Inertia is the resistance of any physical object to change in its state of motion. We often see this phenomena demonstrated in human behavior when it comes to the traditional reference check process.
The staff at Checkster was pleased to see the below article, as it reinforces what we have been saying about reference checks. If done poorly, reference checks are a waste of time. When done well, they are THE most important assessment method.
See the article from Charles Van Heerden:
"The poor cousin of the recruitment process is the obligatory reference check. Too often it is nothing more than a perfunctory procedure to conclude an exhausting number of interviews.
Most reference checks are the outcome of a telephone conversation, as most recruiters will attach little weight to any written references. Many companies have policies prohibiting managers from providing written references, in light of potential litigation. Often the risks of providing references are overstated, resulting in limited information being provided, due to concerns about negligent referral or defamation. Privacy laws govern the contacting of referees and keeping of information. Though recruiters adopt a code of professional practice, the risk of hiring managers using their informal network to get anecdotal half-truths remains problematic.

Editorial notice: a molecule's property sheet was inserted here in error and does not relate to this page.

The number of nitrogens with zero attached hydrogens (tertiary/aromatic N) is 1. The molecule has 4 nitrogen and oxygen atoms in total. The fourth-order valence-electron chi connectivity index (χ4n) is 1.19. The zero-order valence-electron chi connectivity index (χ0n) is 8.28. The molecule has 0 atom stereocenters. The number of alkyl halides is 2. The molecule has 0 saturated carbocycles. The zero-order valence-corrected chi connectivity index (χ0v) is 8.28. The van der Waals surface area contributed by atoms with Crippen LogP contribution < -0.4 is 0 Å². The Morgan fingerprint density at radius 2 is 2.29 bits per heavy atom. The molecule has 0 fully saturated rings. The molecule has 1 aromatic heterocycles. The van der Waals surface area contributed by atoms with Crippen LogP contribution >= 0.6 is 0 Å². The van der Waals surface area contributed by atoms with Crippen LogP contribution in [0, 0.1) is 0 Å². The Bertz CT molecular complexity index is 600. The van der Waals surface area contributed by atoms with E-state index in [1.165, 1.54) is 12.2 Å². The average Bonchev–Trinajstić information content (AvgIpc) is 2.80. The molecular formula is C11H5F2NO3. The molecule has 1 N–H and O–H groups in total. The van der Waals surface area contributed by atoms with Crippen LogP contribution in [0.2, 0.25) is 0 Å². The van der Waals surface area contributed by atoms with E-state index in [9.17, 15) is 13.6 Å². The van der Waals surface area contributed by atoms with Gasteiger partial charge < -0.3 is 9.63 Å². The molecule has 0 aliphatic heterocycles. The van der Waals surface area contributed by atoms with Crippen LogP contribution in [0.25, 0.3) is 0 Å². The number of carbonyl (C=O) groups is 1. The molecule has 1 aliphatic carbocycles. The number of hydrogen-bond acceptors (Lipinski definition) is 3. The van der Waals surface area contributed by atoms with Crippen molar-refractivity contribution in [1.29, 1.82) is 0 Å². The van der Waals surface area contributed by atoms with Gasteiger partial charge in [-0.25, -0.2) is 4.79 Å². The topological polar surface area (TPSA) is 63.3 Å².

A reference check is not a fishing expedition or idle gossip, but a structured and important part of the hiring process. Research has indicated that reference checks have about half the validity of structured interviews.
The declining value of reference checking is because it is badly done, rather than being of little value. The big challenge for recruiters is to develop a new and better way of conducting reference checks with a higher validity so that they can be more useful.
A Strategic Approach to Reference Checking
There are three very deliberate and strategic actions that recruiters can adopt to achieve significantly better results from reference checking. Having successfully implemented this approach in a number of companies, have also resulted in better retention of top talent.
(a) 360 Reference Checking
Extrapolating the benefits from 360 feedback systems, recruiters need to adopt a wider and more comprehensive approach by including:
Executives (one over one); Direct Manager; Peers; Direct reports; Clients and customers.
It is not sufficient to conduct only a minimum of two reference checks, which seems to be the general practice in many companies."
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